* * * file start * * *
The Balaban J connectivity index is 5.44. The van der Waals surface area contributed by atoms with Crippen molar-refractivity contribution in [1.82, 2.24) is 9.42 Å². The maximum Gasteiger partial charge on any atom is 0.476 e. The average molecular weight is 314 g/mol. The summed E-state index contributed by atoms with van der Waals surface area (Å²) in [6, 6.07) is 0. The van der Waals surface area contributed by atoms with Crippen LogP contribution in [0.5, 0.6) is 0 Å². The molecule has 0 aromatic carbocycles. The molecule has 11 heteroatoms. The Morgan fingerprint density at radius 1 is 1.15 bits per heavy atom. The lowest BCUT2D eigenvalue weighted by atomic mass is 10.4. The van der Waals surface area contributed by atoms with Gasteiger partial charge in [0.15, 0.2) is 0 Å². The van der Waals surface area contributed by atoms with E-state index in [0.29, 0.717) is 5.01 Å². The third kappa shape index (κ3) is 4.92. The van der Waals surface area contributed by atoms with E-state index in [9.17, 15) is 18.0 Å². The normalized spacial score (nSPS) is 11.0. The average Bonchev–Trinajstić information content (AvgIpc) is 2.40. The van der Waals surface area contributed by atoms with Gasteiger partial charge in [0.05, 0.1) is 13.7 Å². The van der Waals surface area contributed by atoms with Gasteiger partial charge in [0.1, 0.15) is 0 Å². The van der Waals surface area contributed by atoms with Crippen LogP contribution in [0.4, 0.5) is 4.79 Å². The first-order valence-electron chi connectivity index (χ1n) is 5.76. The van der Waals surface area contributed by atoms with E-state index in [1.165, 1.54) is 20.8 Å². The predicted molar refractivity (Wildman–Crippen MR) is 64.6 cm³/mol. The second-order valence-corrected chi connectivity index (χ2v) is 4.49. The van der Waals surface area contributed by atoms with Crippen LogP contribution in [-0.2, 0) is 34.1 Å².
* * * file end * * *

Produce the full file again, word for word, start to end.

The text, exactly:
The Balaban J connectivity index is 5.44. The van der Waals surface area contributed by atoms with Crippen molar-refractivity contribution in [1.82, 2.24) is 9.42 Å². The maximum Gasteiger partial charge on any atom is 0.476 e. The average molecular weight is 314 g/mol. The summed E-state index contributed by atoms with van der Waals surface area (Å²) in [6, 6.07) is 0. The van der Waals surface area contributed by atoms with Crippen LogP contribution in [0.5, 0.6) is 0 Å². The molecule has 0 aromatic carbocycles. The molecule has 11 heteroatoms. The Morgan fingerprint density at radius 1 is 1.15 bits per heavy atom. The lowest BCUT2D eigenvalue weighted by atomic mass is 10.4. The van der Waals surface area contributed by atoms with Gasteiger partial charge in [0.15, 0.2) is 0 Å². The van der Waals surface area contributed by atoms with E-state index in [0.29, 0.717) is 5.01 Å². The third kappa shape index (κ3) is 4.92. The van der Waals surface area contributed by atoms with E-state index in [9.17, 15) is 18.0 Å². The normalized spacial score (nSPS) is 11.0. The average Bonchev–Trinajstić information content (AvgIpc) is 2.40. The van der Waals surface area contributed by atoms with Gasteiger partial charge in [0.05, 0.1) is 13.7 Å². The van der Waals surface area contributed by atoms with Gasteiger partial charge in [0.1, 0.15) is 0 Å². The van der Waals surface area contributed by atoms with Crippen LogP contribution in [0.4, 0.5) is 4.79 Å². The first-order valence-electron chi connectivity index (χ1n) is 5.76. The van der Waals surface area contributed by atoms with E-state index in [1.165, 1.54) is 20.8 Å². The predicted molar refractivity (Wildman–Crippen MR) is 64.6 cm³/mol. The second-order valence-corrected chi connectivity index (χ2v) is 4.49. The van der Waals surface area contributed by atoms with Crippen LogP contribution in [-0.2, 0) is 34.1 Å².